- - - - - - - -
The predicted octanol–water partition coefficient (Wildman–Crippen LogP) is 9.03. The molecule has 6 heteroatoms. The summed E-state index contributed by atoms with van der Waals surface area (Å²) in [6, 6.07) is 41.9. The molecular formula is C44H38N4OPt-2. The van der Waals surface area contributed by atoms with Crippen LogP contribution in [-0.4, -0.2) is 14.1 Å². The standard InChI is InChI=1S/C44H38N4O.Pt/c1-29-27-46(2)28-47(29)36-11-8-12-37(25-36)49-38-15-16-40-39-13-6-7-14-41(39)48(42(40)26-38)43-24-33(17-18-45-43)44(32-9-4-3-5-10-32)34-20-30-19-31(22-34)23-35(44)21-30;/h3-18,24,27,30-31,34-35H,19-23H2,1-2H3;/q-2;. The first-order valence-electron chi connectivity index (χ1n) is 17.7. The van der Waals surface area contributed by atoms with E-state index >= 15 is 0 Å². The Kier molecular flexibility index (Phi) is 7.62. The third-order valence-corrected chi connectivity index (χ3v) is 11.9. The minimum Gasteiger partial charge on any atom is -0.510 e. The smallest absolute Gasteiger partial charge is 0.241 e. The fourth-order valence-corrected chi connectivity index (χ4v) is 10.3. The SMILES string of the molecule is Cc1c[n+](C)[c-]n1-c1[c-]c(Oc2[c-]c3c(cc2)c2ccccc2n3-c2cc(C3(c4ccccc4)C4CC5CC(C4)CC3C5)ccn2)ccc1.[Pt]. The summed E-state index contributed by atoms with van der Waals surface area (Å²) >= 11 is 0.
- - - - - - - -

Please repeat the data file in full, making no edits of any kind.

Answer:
The predicted octanol–water partition coefficient (Wildman–Crippen LogP) is 9.03. The molecule has 6 heteroatoms. The summed E-state index contributed by atoms with van der Waals surface area (Å²) in [6, 6.07) is 41.9. The molecular formula is C44H38N4OPt-2. The van der Waals surface area contributed by atoms with Crippen LogP contribution in [-0.4, -0.2) is 14.1 Å². The standard InChI is InChI=1S/C44H38N4O.Pt/c1-29-27-46(2)28-47(29)36-11-8-12-37(25-36)49-38-15-16-40-39-13-6-7-14-41(39)48(42(40)26-38)43-24-33(17-18-45-43)44(32-9-4-3-5-10-32)34-20-30-19-31(22-34)23-35(44)21-30;/h3-18,24,27,30-31,34-35H,19-23H2,1-2H3;/q-2;. The first-order valence-electron chi connectivity index (χ1n) is 17.7. The van der Waals surface area contributed by atoms with E-state index >= 15 is 0 Å². The Kier molecular flexibility index (Phi) is 7.62. The third-order valence-corrected chi connectivity index (χ3v) is 11.9. The minimum Gasteiger partial charge on any atom is -0.510 e. The smallest absolute Gasteiger partial charge is 0.241 e. The fourth-order valence-corrected chi connectivity index (χ4v) is 10.3. The SMILES string of the molecule is Cc1c[n+](C)[c-]n1-c1[c-]c(Oc2[c-]c3c(cc2)c2ccccc2n3-c2cc(C3(c4ccccc4)C4CC5CC(C4)CC3C5)ccn2)ccc1.[Pt]. The summed E-state index contributed by atoms with van der Waals surface area (Å²) >= 11 is 0.